Students in direct provision working hard for college place
For asylum seekers in direct provision exam stress is simply another layer of pressure
Primrose Dube: She has found other residents in the direct provision centre and her teachers to be supportive. Photograph: Joe O’Shaughnessy
Victoria Chihumura: “I would sometimes wait until everyone had gone to bed and study until it was nearly the morning.” Photograph: Joe O’Shaughnessy
The Leaving Certificate exams are almost finished. It’s a difficult time for any student, but for asylum seekers living in direct provision there is another layer of stress. For two Galway students, the exams have been a particularly arduous time.
Victoria Chihumura (17) arrived in Ireland from Zimbabwe five years ago. Since then she has been living in the Eglinton House direct provision centre in Salthill, sharing a room with her mother, her step father and two younger brothers.
Studying for the exams was difficult. “I would sometimes wait until everyone had gone to bed and go until it was nearly the morning.”
Her three strongest subjects were biology, business studies and home economics social and scientific, but overall everything went well. She thinks now the build-up to the exams was the worst part.
“I was so nervous the first day, then I started reading English paper 1 and I realised this just isn’t so bad.”
Chihumura says she is the only girl in her year who lives in a direct provision centre but hasn’t discussed it much in school, where she is head girl.
Little has been said to her either in the centre. Most people, she says “stay in their rooms”.
Money is a very weighted issue for her family. Adult asylum seekers in the State are given €19.10 per week with an extra €9.60 per child. They are not allowed to work.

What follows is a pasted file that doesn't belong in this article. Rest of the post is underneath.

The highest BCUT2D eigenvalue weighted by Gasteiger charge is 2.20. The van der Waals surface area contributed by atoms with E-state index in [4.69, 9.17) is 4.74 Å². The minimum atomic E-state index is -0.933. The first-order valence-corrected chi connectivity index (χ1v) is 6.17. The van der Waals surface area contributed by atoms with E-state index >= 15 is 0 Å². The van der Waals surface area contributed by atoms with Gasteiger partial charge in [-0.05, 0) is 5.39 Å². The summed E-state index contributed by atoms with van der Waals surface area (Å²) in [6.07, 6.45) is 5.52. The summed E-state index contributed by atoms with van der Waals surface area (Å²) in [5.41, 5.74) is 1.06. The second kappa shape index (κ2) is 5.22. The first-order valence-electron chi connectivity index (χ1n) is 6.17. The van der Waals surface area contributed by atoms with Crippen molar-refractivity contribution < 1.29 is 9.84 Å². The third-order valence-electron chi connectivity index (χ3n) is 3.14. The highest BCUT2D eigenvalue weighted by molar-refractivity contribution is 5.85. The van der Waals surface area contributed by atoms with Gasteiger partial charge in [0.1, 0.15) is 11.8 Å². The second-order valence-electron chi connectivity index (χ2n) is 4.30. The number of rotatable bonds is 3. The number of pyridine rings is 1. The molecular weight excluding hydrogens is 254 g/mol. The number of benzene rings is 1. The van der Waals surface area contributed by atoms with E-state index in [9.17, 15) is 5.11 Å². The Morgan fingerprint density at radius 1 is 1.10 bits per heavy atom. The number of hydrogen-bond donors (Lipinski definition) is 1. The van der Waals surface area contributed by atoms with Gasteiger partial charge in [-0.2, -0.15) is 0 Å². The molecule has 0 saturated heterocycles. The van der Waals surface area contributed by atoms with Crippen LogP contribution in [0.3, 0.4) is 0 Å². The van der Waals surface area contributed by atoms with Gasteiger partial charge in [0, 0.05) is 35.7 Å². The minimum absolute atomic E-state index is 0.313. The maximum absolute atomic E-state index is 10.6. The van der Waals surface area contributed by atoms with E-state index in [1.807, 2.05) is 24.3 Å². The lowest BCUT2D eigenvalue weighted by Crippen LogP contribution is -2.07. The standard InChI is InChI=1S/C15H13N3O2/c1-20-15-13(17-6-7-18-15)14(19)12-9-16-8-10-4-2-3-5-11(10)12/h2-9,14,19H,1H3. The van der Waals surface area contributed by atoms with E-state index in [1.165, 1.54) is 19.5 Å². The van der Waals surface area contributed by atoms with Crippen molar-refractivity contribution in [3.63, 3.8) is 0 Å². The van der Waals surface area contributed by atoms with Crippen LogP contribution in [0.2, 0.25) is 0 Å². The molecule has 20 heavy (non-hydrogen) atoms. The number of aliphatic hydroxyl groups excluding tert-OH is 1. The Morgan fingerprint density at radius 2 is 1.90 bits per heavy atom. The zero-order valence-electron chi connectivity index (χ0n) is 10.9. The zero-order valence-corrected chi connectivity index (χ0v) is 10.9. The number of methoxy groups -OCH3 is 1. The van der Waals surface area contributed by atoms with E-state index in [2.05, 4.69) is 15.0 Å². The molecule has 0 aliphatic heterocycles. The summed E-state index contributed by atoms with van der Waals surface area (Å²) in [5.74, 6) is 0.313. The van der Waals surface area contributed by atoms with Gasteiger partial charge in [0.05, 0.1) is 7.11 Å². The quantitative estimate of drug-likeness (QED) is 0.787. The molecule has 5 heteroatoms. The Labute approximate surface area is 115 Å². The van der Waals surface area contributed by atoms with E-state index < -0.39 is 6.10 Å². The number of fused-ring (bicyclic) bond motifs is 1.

Chihumura is “sure” she can get enough points to study arts in NUI Galway but is aware she is unlikely to be able to do so.
At present most direct provision residents are unable to avail of third-level education as they are charged the same fees as international students.
It costs roughly €12,750 a year for international students in NUI Galway, in addition to registration fees.
Minister for Justice Frances Fitzgerald established a working group last year to oversee reforms of the direct provision system, which has been heavily criticised at home and abroad. The conclusions of the working group are due soon, according to Government sources.
There was controversy last year after The Irish Times reported thata number of direct provision studentshad been awarded scholarships for third level study but had been moved to locations too far away to attend college.
Five yearsMinister for Education Jan O’Sullivan said she was “determined” asylum seeking students
However Chihumura’s mother Blessing does not believe these changes will come in time for her daughter. “They keep saying things but nothing happens,” she says.
Chihumura says the majority of her classmates will be heading for NUIG. “I don’t say anything when they talk about it.”
Issues of money and work also drove another Eglinton House resident Primrose Dube (29) to study for the Leaving Certificate. She has been living in the Salthill centre for nine years with her two daughters. She arrived after her husband was arrested in Zimbabwe for his opposition to the Mugabe regime.
The intervening years have been very difficult. Initially she shared a room with another single mother and her child. It took five years to get a room of her own. She too struggles to live on €19.10 a week and can’t see how to improve her circumstances because of the ban on work.
She has found other residents in the direct provision centre and her teachers to be supportive. Studying was tough with her children and she often had to wait for them to fall asleep before starting.
Dube is eager to keep studying. “I would like to keep learning and I’d like my children to see me learning.”